Daniel Lyons writes for Newsweek this week about Arianna Huffington, who has recently turned 60 and moved to New York City from Beverly Hills to be closer to her business and her daughters, who are in college at Yale. Mr. Lyons opens with a portrait of Ms. Huffington in her offices on Prince Street: “Minions rush in and out, bringing chocolates, messages, and a BlackBerry, with her ex-husband, former Republican congressman Michael Huffington, on the line.” This part is fun. Then things get confusing.
Mr. Lyons tacks from profiling Ms. Huffington to trying to find something to say about the world of online advertising, where “dollars turn into dimes. Or nickels. Or even pennies.” The Huffington Post brings in just over $1 per reader per year, according to Mr. Lyons. It’s not a lot when you think about cable television, but it’s great for a group of blog channels. Furthermore, HuffPo readers are posting lots of comments, something Ms. Huffington and CEO Eric Hippeau haven’t monetized completely. Mr. Lyons suggests that if The New York Times can make $50 million off of online advertising in a quarter, and the Huffington Post has nearly as much traffic as The Times, then HuffPo will grow in the same way. This seems facile. The Huffington Post only recently began emphasizing profit, and it has a totally different value proposition than The Times. How exactly will The Huffington Post grow profits in the coming years? This is a piece we would like to read.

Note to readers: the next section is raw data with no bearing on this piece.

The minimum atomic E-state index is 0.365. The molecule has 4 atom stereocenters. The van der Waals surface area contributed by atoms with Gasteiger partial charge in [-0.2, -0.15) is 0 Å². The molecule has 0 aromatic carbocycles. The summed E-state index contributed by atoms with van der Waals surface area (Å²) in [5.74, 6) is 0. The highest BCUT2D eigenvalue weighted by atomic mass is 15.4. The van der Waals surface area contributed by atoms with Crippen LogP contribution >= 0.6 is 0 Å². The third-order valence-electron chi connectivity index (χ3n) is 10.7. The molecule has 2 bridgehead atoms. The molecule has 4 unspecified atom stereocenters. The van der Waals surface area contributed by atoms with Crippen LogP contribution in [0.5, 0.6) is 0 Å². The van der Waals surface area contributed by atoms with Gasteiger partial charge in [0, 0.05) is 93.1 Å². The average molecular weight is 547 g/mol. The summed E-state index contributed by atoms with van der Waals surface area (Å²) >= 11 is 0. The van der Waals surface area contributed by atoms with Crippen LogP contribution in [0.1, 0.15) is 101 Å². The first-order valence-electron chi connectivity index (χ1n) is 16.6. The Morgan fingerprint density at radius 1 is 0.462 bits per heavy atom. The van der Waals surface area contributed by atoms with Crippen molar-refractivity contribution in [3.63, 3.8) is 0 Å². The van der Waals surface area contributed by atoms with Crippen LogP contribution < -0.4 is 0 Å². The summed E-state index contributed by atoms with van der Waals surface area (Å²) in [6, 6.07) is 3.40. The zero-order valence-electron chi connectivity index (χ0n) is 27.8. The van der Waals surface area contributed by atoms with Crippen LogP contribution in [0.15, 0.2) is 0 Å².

Mr. Lyons also seems interested in the size of Huffington Post’s staff. He mentions the size of the staff at three different points but doesn’t do much beyond report the numbers: The company has “178 employees,” 88 of which are “editorial employees,” and then there are “20 people who do nothing but weed out the nasties [nasty comments].” Do any of these numbers include the interns? If so, the term employee is inaccurate. If not, 88 editorial staffers seems like a lot given the way Mr. Lyons describes their work:
While some HuffPo reporters do the old-fashioned work of going out and interviewing people, the job for a lot of HuffPo editorial staffers involves sitting at long tables in a big room in New York grabbing sexy stuff from other Web sites—photos of Leonardo DiCaprio shirtless, a video of a baseball player getting hit in the groin. Editors watch Google to see which search terms are hot at any moment, then craft stories that will show up in response to those searches.
Mr. Lyons’ kicker underscores his indecision about everything he has learned while looking into the company. Turning audience into profit is easier said then done but, he writes, “Huffington, for her part, seems totally unconcerned. She’s becoming a new-media baron, a modern-day Citizen Kane. And she’s loving every minute of it. Who can blame her?”